US Dollar Poised to Extend Gains as Risk Aversion Continues
Key Overnight Developments
• US Dollar Extend Gains as Risk Aversion Continues
• Australian Home Loans Plunge for Sixth Month in March
The Euro and the British Pound fell 0.3 and 0.4 percent against the US Dollar in overnight trade as the greenback rallied on safety demand with Asian stocks still reeling from Chinese slowdown fears after yesterday’s firm inflation and new loans figures. We remain short EURUSD at 1.4881.
Asia Session Highlights
Australian Home Loans for owner-occupied properties fell for the sixth consecutive month, down 3.4 percent in March as mortgage rates increased after the central bank tacked on 1.5 percent to borrowing costs over the past seven months while the government reduced grants to first-time homebuyers to A$7,000 from A$21,000 in January. Meanwhile, Investment Lending increased 3 percent – the most since August 2009. Indeed, the growth rate of investors’ borrowing outpaced that of owner-occupiers by the most in two years in the first quarter, hinting that early signs of a property bubble may be emerging.
Euro Session: What to Expect
A busy economic calendar is ahead in European hours. First, a preliminary reading on Germany’s Gross Domestic Product figures is set to show growth stalled for the second consecutive quarter in the three months through March. The outcome may weigh heavily on the Euro amid expectations that the Euro Zone’s top economy will slip back into recession as the current slowdown is amplified by rising borrowing costs driven by a need to finance debt taken on to meet its obligations in the nearly 1 trillion euro EU stabilization fund announced earlier this week. Germany announced earlier today it would commit up to 123 billion euro (6.9 percent of its 2009 fiscal deficit) to the effort and may even boost its share by a further 20 percent, according to government spokesman Christoph Steegmans. The broader Euro Zone Gross Domestic Product reading is set to show that region-wide output added 0.1 percent in the first quarter after stalling in the preceding period.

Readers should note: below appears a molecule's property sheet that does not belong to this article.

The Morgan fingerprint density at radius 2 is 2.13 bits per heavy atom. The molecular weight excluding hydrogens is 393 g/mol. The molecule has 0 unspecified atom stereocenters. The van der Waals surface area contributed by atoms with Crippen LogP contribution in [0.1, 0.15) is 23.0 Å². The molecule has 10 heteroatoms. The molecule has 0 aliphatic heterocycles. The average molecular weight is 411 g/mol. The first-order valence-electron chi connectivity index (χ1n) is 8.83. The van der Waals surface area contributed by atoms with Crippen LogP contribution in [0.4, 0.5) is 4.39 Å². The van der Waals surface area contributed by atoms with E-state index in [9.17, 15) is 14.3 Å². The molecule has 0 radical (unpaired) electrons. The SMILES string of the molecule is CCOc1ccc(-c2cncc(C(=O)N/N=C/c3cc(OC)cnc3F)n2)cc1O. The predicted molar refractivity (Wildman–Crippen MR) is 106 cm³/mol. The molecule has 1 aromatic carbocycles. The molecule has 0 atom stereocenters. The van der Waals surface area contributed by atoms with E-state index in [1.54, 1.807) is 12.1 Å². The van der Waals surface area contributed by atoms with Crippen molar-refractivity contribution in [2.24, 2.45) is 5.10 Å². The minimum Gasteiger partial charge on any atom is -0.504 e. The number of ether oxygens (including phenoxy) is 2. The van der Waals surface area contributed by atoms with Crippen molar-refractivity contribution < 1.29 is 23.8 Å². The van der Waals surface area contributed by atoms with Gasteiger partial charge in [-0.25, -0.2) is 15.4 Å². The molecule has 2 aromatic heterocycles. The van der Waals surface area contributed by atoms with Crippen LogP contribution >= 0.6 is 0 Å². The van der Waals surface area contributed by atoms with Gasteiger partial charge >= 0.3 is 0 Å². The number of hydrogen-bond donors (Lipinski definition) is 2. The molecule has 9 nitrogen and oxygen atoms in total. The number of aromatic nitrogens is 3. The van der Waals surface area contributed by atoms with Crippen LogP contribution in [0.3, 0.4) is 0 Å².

Meanwhile, UK Jobless Claims are expected to shrink by 20,000 in April, marking the third consecutive monthly decline and bringing the number of people relying on benefits to the lowest in a year. Taken in the context of news that a coalition between the Conservative and Liberal Democrat parties set to form the incoming UK government will scrap outgoing Labour’s plan to increase employers’ payroll tax (which was to take effect in April 2011), the outcome may boost the outlook for hiring and consumption, lifting the British Pound. Separately, the Bank of England is set to publish its updated quarterly inflation report.
The risk sentiment landscape remains tenuous with European and US equity index futures trading sharply lower, the former by over 1 percent and the latter by 0.3 percent, pointing to continued gains for the safety-linked US Dollar and Japanese Yen against their major counterparts.
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